Refrigerator Cabinet Installation Details
From contributor C:
I think a lot depends on how the cabinets are fabricated. The end panels I installed were for a custom shop, and they sent the fridge cabinet and two floor to top-of-cab end panels. The end panels were long at the bottom so I could scribe to the floor, and wide at the wall edge so I could scribe to the wall.
I always figured the solid end panels would support the cabinet after everything's in place, so as long as I could get a couple of good screws through the hanging rail of the cabinet, I felt there was adequate support.
There's a really detailed article in WOODWEB's Knowledge Base that I think this will help you visualize the process:
While many of the manufacturers do offer detailed specs on clearances, etc., I have yet to see any that offer nuts and bolts installation help. My experience has been that the manufacturers can be very good at telling you *what is needed*, but most of the time are very bad at telling you *how to do it*. From an installer's perspective, the two items are a world apart.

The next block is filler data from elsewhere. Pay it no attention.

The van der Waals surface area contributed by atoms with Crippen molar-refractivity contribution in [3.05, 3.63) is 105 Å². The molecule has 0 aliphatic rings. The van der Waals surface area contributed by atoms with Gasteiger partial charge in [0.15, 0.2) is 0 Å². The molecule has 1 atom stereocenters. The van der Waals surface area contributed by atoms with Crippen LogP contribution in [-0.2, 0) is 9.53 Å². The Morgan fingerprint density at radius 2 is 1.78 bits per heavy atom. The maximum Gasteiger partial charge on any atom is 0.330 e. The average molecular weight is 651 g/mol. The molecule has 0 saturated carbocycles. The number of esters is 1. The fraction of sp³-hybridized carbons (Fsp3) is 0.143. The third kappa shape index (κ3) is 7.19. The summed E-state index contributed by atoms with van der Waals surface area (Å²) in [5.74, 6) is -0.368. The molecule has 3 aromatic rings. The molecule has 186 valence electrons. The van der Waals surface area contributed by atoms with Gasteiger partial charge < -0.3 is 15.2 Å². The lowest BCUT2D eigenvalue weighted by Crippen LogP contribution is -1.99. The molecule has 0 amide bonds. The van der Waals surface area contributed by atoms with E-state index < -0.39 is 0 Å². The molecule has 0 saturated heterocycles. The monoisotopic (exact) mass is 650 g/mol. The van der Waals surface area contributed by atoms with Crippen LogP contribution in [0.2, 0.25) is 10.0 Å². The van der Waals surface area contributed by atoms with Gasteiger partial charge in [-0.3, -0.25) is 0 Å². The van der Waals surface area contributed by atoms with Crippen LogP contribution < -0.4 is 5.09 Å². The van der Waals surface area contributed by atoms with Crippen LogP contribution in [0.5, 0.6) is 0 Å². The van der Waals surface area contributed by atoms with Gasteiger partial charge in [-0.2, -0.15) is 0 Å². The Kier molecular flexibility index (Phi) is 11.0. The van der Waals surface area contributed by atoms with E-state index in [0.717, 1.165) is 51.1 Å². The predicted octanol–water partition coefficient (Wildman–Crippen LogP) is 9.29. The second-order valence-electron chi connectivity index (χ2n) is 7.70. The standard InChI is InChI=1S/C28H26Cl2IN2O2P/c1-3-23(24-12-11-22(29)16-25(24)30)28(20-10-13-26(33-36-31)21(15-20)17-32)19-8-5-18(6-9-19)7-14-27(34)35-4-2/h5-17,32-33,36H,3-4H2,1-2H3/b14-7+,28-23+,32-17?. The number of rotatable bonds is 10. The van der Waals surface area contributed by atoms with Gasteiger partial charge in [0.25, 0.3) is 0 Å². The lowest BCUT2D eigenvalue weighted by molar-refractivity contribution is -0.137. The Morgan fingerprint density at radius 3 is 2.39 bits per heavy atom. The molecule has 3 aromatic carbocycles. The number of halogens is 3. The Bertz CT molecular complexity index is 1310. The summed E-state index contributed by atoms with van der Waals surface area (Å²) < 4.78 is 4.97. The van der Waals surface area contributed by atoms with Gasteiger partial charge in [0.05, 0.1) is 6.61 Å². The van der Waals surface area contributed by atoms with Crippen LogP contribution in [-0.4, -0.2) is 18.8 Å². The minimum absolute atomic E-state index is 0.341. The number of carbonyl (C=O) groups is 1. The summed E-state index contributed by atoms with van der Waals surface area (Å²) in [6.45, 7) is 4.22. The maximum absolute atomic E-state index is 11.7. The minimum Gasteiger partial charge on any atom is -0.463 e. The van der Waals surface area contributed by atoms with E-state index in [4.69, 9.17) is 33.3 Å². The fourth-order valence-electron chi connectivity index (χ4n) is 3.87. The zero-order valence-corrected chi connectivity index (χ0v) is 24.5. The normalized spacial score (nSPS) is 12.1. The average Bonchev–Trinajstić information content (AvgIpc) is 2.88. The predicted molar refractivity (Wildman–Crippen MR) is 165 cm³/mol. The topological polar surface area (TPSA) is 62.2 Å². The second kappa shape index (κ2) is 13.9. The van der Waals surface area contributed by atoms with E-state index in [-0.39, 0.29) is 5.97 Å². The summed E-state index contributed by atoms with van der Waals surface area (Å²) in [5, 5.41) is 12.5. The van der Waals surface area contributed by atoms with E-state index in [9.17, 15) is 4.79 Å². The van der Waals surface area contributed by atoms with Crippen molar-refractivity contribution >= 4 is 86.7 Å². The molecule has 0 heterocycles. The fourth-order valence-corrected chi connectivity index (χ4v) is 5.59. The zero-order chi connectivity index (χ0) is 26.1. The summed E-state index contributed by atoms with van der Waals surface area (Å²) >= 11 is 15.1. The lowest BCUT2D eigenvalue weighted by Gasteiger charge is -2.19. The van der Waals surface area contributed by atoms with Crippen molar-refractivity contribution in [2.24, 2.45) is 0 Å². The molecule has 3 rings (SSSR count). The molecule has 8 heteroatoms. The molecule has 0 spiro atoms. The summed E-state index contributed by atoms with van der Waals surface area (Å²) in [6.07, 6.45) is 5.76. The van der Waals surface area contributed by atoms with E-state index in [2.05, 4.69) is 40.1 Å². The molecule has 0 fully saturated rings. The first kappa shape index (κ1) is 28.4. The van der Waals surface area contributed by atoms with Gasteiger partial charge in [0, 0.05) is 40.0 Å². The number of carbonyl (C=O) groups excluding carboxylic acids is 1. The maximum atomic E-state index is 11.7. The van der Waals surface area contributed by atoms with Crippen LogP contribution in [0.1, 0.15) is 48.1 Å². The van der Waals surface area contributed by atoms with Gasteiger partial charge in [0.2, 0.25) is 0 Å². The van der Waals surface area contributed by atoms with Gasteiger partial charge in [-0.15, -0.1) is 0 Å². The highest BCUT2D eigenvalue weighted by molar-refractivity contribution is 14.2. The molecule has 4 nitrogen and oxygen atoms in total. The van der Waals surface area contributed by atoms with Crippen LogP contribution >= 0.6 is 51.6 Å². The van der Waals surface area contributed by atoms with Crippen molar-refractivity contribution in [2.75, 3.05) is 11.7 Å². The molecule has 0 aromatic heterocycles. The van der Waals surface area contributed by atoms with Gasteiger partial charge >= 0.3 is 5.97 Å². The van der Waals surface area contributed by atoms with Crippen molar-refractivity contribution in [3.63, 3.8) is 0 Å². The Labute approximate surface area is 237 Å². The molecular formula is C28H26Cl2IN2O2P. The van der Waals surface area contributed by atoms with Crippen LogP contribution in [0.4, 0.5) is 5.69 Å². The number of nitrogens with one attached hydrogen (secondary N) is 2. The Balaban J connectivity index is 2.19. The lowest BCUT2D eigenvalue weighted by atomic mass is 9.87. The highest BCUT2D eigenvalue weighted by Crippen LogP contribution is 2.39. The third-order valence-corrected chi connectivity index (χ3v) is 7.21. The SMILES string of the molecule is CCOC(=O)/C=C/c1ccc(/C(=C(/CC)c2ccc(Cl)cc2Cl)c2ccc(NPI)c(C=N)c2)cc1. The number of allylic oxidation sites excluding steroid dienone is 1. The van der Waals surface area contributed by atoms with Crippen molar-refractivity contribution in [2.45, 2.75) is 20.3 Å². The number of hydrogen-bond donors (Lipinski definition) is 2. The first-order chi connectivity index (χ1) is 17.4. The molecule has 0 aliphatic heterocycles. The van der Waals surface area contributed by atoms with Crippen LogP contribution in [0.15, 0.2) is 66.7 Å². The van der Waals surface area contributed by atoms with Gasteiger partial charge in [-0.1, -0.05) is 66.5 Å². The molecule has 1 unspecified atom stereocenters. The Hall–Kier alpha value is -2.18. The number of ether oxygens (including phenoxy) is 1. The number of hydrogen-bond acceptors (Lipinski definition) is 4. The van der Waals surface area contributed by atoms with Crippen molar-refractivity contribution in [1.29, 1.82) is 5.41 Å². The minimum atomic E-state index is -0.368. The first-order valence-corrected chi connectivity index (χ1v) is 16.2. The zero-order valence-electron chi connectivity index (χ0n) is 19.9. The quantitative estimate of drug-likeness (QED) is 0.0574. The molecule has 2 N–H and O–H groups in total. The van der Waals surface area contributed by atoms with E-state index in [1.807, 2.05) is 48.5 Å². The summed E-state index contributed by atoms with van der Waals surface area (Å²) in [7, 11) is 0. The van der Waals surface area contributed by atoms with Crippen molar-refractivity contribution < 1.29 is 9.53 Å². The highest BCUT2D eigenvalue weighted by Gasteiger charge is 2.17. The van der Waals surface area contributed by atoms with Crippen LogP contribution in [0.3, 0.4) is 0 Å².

From contributor J:
For what it is worth, I always assemble on the floor and then stand 'em up and scribe. If you're going to, slide 'em in place and screw them home. On single panels, same deal - just put temp ledger strip to hold cab where panel is not. It is a zillion times easier to clamp pieces on floor and screw tight together, then stand them high.
From contributor M:
For single floor to ceiling finished end panels attached to refrigerator cabinets, I just stand them up in the kitchen, making sure I've made the cabinet a tad shorter than the ceiling height. A prop stick will hold the other side till the cabinet can be screwed to the wall. Left and right attached finished ends can be trouble standing up in a kitchen if the cabinets are meant to be floor to ceiling. I leave one finished end attached and the other finished end and stile is removable. The open side of the fridge cabinet has a wall end to keep the box together and once the cabinet is stood up, the free finished end is put in place, covering the wall end and screwed through the wall end into the finished end panel. The stile on the free finished end covers the raw edge on the wall end and butts into the top and bottom rail. I have predrilled pocket holes towards the ends of the two rails to cinch up the stile tight. It looks perfect when done and the beauty of it is that everything is fabricated, sanded and finished in shop, partially disassembled and installed in the field with a minimum of time and tools.
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